Lesson to all short sale buyers - don't get emotionally attached.
I'm sorry to hear about your situation. Even though you have a ratified contract with the seller, it is contingent on the banks approval/acceptance of the terms of that contract (there's probably some verbiage in your contract to that affect).
Review your contract regarding the contingencies and under what circumstances either party can withdraw. You indicated that the listing agent verbally notified you of acceptance but you did not recieve any written confirmation. If the listing agent is not experienced or knowledgable about short sales she may have misunderstood or miscommunicated the situation.
The bank may have approved the short sale (meaning they have agreed to allow the sellers to sell the home for less than what is owed on it) however they may not have accepted the terms of the contract you have. Often when they send back a short sale approval it also is accompanied by the terms under which the short sale must be concluded.
Thus although you had a ratified contract, the bank can reject it since it didn't meet their terms. They could have come back to you with a counteroffer but since they had a backup offer in place already, which was possibly better than your offer, they decided to reject yours and move on to the other offer.
As for the listing agent stating that contract was being terminated because you did not submit documents "on time", request that she/he provide you with further information on what documents were not provided in time as well as the applicable section of the contract or addendums that clearly stated that you would provide whatever these documents were and by when. If she/he can not show how you breached the contract, then she can not withdraw on that basis. However, they can still terminate it based on the bank rejecting it.
Again, a ratified contract does not guarantee you will close. There are many contingencies in a ratified contract and if those contingencies are not removed, they can lead to termination. For example, if the contract is contingent on you obtaining a loan, and if for some reason you can not get a loan, well than you would have to terminate for not being able to meet that contingency. The seller can't force you to buy the house if you can't get financing.
I hope this information was helpful.
Hate to sound harsh but better to tell the truth up front. Perhaps your agent did not tell you what to expect or gave you false hopes of your short sale offer. Legal help...I think is a waste of money..Broker to Broker..a waste of time. They may get answers for you..but it's highly unlikely they will help you get the house. Furthermore if your agent is any good..they don't need to cry foul to the broker..they should be able to handle anything themselves.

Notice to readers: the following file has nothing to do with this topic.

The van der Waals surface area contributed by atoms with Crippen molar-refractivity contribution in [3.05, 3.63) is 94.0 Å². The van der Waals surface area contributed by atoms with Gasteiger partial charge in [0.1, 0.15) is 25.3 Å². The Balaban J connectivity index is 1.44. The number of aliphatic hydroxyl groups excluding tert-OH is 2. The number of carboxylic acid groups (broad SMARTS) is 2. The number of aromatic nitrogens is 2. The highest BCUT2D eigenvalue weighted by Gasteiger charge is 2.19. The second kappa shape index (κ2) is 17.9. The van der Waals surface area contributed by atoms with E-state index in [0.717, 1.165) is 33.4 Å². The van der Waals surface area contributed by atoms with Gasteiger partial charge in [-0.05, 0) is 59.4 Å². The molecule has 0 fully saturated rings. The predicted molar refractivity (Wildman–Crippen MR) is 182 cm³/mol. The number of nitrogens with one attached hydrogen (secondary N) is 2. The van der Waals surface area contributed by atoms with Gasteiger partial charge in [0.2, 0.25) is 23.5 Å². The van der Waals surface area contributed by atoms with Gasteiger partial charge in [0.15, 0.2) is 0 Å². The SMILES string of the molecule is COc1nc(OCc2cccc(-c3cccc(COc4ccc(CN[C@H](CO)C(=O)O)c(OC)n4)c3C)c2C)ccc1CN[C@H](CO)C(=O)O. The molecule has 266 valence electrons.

Let's look at the reality..It is a short sale..requiring 3rd party approval. If you are the bank and you have multiple offers..would you not try for the highest and use any loopholes or legal strategies to make that happen? If you are the seller...and ultimately responsible for the shortage..would you not do same?
I am not sure of the solution..but I think it's a big mess. If my clients try a short sale offer..I tell them simply not to expect much and we continue our search as if the short sale will never happen. This does two things...motivates the listing agent some..(because we have an out) and allows my purchaser to move forward without obligation.
Wish you the best of luck.
Erik J. Weisskopf, ABR, CRS, GRI
Listing and Selling New and Resale Homes Since 1987
The next step after that would involve seeking the advice of a real estate attorney.
It sounds to me like they had a back-up offer that was higher and just provided some excuse to go to the back-up offer. It is quite well known that some of the short sale listing agents are unscrupulous and do things that are very wrong.
Push the broker-to-broker issue; don't take no for an answer and make sure it happens today if at all possible.